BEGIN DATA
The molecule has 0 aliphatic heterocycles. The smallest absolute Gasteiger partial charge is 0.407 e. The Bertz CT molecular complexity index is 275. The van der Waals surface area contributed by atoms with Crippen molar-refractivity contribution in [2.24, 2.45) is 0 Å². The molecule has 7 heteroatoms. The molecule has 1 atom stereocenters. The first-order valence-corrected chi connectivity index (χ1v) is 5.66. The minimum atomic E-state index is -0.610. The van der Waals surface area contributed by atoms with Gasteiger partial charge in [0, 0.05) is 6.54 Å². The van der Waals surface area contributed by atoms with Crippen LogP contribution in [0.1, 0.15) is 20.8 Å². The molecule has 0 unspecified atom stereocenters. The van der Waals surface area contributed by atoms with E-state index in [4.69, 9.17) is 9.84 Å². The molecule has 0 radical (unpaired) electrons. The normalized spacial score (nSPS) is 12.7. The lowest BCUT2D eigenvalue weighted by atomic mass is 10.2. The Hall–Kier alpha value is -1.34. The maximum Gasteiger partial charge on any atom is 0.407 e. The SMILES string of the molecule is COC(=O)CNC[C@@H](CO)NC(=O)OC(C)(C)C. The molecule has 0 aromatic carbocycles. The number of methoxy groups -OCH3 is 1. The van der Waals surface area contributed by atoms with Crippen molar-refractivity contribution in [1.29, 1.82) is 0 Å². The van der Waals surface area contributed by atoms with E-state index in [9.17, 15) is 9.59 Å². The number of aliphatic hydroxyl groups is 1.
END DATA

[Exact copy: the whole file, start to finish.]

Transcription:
The molecule has 0 aliphatic heterocycles. The smallest absolute Gasteiger partial charge is 0.407 e. The Bertz CT molecular complexity index is 275. The van der Waals surface area contributed by atoms with Crippen molar-refractivity contribution in [2.24, 2.45) is 0 Å². The molecule has 7 heteroatoms. The molecule has 1 atom stereocenters. The first-order valence-corrected chi connectivity index (χ1v) is 5.66. The minimum atomic E-state index is -0.610. The van der Waals surface area contributed by atoms with Gasteiger partial charge in [0, 0.05) is 6.54 Å². The van der Waals surface area contributed by atoms with Crippen LogP contribution in [0.1, 0.15) is 20.8 Å². The molecule has 0 unspecified atom stereocenters. The van der Waals surface area contributed by atoms with E-state index in [4.69, 9.17) is 9.84 Å². The molecule has 0 radical (unpaired) electrons. The normalized spacial score (nSPS) is 12.7. The lowest BCUT2D eigenvalue weighted by atomic mass is 10.2. The Hall–Kier alpha value is -1.34. The maximum Gasteiger partial charge on any atom is 0.407 e. The SMILES string of the molecule is COC(=O)CNC[C@@H](CO)NC(=O)OC(C)(C)C. The molecule has 0 aromatic carbocycles. The number of methoxy groups -OCH3 is 1. The van der Waals surface area contributed by atoms with Crippen molar-refractivity contribution in [1.29, 1.82) is 0 Å². The van der Waals surface area contributed by atoms with E-state index in [9.17, 15) is 9.59 Å². The number of aliphatic hydroxyl groups is 1.